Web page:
Life slows a pace or two in quaint, historic Jacksonville. Steeped in history, the entire town of Jacksonville is designated a National Historic Landmark. Explore the roots of the area from the days of the 1850’s gold rush to now through a variety of historical tour options including a self-guided walking tour as well as trolley and haunted history tours. A quintessential western town, you’ll find yourself enthralled in how things used to be.
25. La Conner, Washington
La Conner is one of those places in Washington State that people love to visit—time and time again. The reasons are many, but one that stands out is that La Conner is a quaint, historic waterfront village.
This riverfront town has a lovely setting located on the Swinomish Channel overlooking Fidalgo Island with plenty of waterfront restaurants.
Downtown La Conner has a wonderfully preserved Historic District with 27 vintage buildings from the 1860s to the early 1900s. Many of these were constructed during La Conner’s heyday in the 1890s when it was a major steamboat hub between Seattle and Bellingham.
Cool, hidden, and unusual things to do in the Bluegrass State
I know what you’re thinking: Kentucky is all about bourbon and horses, right? There’s no denying that many memorable days do start with these storied activities but there are so many more reasons to visit Kentucky.
There are plenty of reasons to visit Kentucky. It isn’t all horse racing, bourbon distilleries, and bluegrass music—although it’s got all three in abundance. Kentucky’s incredibly diverse array of geological features and ecosystems means it offers opportunities for all your favorite outdoor activities, too.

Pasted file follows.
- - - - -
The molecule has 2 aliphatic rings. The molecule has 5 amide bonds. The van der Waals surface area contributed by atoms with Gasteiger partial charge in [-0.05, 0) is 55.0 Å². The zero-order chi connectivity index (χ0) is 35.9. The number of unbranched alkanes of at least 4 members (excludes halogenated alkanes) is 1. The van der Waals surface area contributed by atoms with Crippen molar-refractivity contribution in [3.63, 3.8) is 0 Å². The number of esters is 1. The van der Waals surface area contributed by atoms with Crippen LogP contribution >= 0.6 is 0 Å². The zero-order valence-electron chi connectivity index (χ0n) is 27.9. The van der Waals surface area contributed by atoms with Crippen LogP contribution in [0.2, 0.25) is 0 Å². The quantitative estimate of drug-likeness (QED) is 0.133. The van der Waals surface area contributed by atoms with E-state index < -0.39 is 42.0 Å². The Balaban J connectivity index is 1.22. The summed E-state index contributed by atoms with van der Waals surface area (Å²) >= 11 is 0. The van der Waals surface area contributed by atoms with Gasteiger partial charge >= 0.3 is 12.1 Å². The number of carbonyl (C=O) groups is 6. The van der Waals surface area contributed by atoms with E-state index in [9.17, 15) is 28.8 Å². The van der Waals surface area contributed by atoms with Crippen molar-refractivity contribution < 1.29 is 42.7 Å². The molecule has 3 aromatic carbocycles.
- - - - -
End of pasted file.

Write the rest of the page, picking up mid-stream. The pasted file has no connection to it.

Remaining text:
Here are the best places to visit in Kentucky.
Lexington is known as the “Horse Capital of the World.” Situated deep in Kentucky’s Bluegrass Country, Lexington has several main attractions including the Kentucky Horse Park, The Red Mile, and Keeneland race courses. Outside of the equestrian scene, the city is known for Rupp Arena, Transylvania University, and the University of Kentucky.
Lexington has imposed a unique urban growth boundary to protect the miles of pastures where horses are kept. This means that large swaths of green fields can be found throughout Lexington. In the heart of the city, visitors will find plenty of intriguing places to explore, including the Aviation Museum of Kentucky, Kentucky Theatre, the Mary-Todd Lincoln House, and Martin Castle.
This famous and historic horseracing arena attracts visitors year round. Even when races are not in session, Keeneland’s significance and extensive history make it a popular Lexington destination. Horses began racing at Keeneland, one of the top Lexington attractions in 1936 and since then, annual races have become a traditional event.